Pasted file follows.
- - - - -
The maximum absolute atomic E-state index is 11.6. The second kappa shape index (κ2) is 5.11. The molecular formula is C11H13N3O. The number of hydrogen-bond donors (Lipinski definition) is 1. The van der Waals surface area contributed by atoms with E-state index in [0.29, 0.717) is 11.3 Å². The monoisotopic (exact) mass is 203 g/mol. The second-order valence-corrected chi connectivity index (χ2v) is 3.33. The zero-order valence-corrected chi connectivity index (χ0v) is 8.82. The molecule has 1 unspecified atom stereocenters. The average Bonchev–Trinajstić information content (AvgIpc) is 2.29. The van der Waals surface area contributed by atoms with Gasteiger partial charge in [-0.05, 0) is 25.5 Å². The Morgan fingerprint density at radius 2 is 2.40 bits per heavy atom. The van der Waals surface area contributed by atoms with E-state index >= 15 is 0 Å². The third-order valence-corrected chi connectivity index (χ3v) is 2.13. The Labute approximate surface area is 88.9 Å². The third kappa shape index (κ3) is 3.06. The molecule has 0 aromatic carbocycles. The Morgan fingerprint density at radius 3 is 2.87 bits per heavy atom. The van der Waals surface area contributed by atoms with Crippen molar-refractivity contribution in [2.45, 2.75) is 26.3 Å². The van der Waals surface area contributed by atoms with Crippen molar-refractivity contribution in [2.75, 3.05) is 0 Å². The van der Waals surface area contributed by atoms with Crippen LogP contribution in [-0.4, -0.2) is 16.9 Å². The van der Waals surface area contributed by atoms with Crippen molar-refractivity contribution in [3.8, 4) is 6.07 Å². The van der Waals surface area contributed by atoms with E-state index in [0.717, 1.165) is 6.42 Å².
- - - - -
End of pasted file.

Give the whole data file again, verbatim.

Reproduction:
The maximum absolute atomic E-state index is 11.6. The second kappa shape index (κ2) is 5.11. The molecular formula is C11H13N3O. The number of hydrogen-bond donors (Lipinski definition) is 1. The van der Waals surface area contributed by atoms with E-state index in [0.29, 0.717) is 11.3 Å². The monoisotopic (exact) mass is 203 g/mol. The second-order valence-corrected chi connectivity index (χ2v) is 3.33. The zero-order valence-corrected chi connectivity index (χ0v) is 8.82. The molecule has 1 unspecified atom stereocenters. The average Bonchev–Trinajstić information content (AvgIpc) is 2.29. The van der Waals surface area contributed by atoms with Gasteiger partial charge in [-0.05, 0) is 25.5 Å². The Morgan fingerprint density at radius 2 is 2.40 bits per heavy atom. The van der Waals surface area contributed by atoms with E-state index >= 15 is 0 Å². The third-order valence-corrected chi connectivity index (χ3v) is 2.13. The Labute approximate surface area is 88.9 Å². The third kappa shape index (κ3) is 3.06. The molecule has 0 aromatic carbocycles. The Morgan fingerprint density at radius 3 is 2.87 bits per heavy atom. The van der Waals surface area contributed by atoms with Crippen molar-refractivity contribution in [2.45, 2.75) is 26.3 Å². The van der Waals surface area contributed by atoms with Crippen molar-refractivity contribution in [2.75, 3.05) is 0 Å². The van der Waals surface area contributed by atoms with Crippen LogP contribution in [-0.4, -0.2) is 16.9 Å². The van der Waals surface area contributed by atoms with Crippen molar-refractivity contribution in [3.8, 4) is 6.07 Å². The van der Waals surface area contributed by atoms with E-state index in [0.717, 1.165) is 6.42 Å².